By Vikas Datta (10:32)
Many enduring human achievements are ventures which did not turn out as planned and literature is no exception. A newly-married, not very established author, spending his honeymoon boating on the Thames, started to write a serious travel guide but ended up with a comic novel due to his matchless ability for rib-tickling presentation of everyday events and people (including relatives). It may not have been the genre’s first but is the most enduring, having never gone out of print or popularity for over 125 years while flagging off a glorious parade of English authors skilled at evoking humour out of the commonplace.
Jerome K. Jerome’s “Three Men in a Boat (To Say Nothing of the Dog)” (1889) is his account of a boating trip from Kingston to Oxford. The author, who appears as J. the narrator, however replaced his wife with two real-life friends “George” or George Wingrave (then a junior bank employee) and “Harris” or Carl Hentschel (who ran a printing business). Fox-terrier “Montmorency” was fictional but included on the belief that the inner consciousness of a typical Englishman of the time included a dog.
Though it has quite a bit of sentimental, even tragic, parts verging on purple prose, they are however overshadowed by the humorous set pieces which start right from the first paragraph where the three protagonists complain of their imagined medical maladies and the need for a relaxing holiday.
This over-the-top display of hypochondria, especially the morbid self-diagnosis of the author, who “never read a patent medicine advertisement without being impelled to the conclusion that I am suffering from the particular disease therein dealt with in its most virulent form” sets the stage for some of the most uproariously funny passages ever seen in English literature.
His purpose is aided by skillful and adroit employment of a whole array of literary devices including outrageous hyperbole, vivid metaphors, comic exaggeration – but in an understated, self-deprecating, deadpan way (the hallmark of what is thought as British humour).
Different readers may have their own favourites – and have a wide selection to choose from – but some that will definitely figure are the trip’s planning which leads to the recollection of an uncle famed for raising a fuss for the simplest chore (immortalised in countless anthologies as “Uncle Podger Hangs a Picture”), the inescapable aroma of ripe cheese, the unreliability of weather forecasts, Harris’ adventures in a maze, his skill (or lack thereof) in singing comic songs, the German music professor’s performance, the two drunken men who slide into the same bed in the dark, the difficulties while learning to play bagpipes, the many claims for a particular fine specimen of trout (also much anthologised as “A Fishy Tale”) and many more.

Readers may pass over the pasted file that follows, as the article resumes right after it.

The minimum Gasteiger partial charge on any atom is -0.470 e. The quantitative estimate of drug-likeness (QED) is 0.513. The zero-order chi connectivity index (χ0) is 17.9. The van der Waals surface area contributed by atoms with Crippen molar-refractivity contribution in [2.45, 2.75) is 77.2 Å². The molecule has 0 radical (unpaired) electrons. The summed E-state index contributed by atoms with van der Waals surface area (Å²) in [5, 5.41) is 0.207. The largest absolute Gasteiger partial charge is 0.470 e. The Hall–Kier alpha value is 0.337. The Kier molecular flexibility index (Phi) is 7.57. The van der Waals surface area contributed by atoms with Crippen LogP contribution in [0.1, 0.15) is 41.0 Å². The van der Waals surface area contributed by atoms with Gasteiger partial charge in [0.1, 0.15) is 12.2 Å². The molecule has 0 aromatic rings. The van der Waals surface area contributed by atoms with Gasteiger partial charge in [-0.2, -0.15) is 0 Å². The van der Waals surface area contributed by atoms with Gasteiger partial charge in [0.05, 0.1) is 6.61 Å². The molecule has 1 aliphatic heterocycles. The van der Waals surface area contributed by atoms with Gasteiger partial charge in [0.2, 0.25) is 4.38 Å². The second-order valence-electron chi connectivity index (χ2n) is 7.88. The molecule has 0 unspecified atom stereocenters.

Jerome also went on to write a sequel, which sees the friends (save the still unmarried George) contrive to leave spouses and children for a relaxing cycling trip through the Black Forest in then Imperial Germany and parts of the contiguous Austro-Hungarian Empire.
“Three Men on the Bummel” (1900), though lesser-known and starting slowly, is however as good as its predecessor and maintains most of its freshness, even in the comic stereotyping of the German character (particularly their fetish for order, discipline and cleanliness) and the practice of cycling.
Its high points include George’s experiment with a book of tourist phrases – “its longest chapter being devoted to conversation in a railway carriage, among, apparently, a compartment load of quarrelsome and ill-mannered lunatics” and what happens when they are used at a bootmaker’s, at a hat shop and with a carriage driver.
Then there is the adventure of Harris and his wife on the tandem, Harris confronting the hose-pipe, the animal riot in the hill-top restaurant and the plan in Prague to wean George of the local beer. And, yes, Uncle Podger appears twice – to share his advice on packing and then among employees leaving their suburban homes for their offices.
“Three Men on the Boat” at first did not meet a favourable critical reception when it first appeared (sneered as vulgar for using slang), but it went on to sell in huge numbers – a million copies worldwide in the first 20 years – and the astonished publisher told a friend: “I cannot imagine what becomes of all the copies of that book I issue. I often think the public must eat them.” (Jerome’s afterward in a later edition). And pirated copies sold another million in the US!
Whats more, both works went on to serve as English textbooks – in Russia and Germany respectively, while some selections serve as models of prose in textbooks around the English-speaking world. As an example of English’s capability for humour, both are unsurpassed!
(01.03.2015 – Vikas Datta is an Associate Editor at IANS. The views expressed are personal. He can be contacted at email@example.com )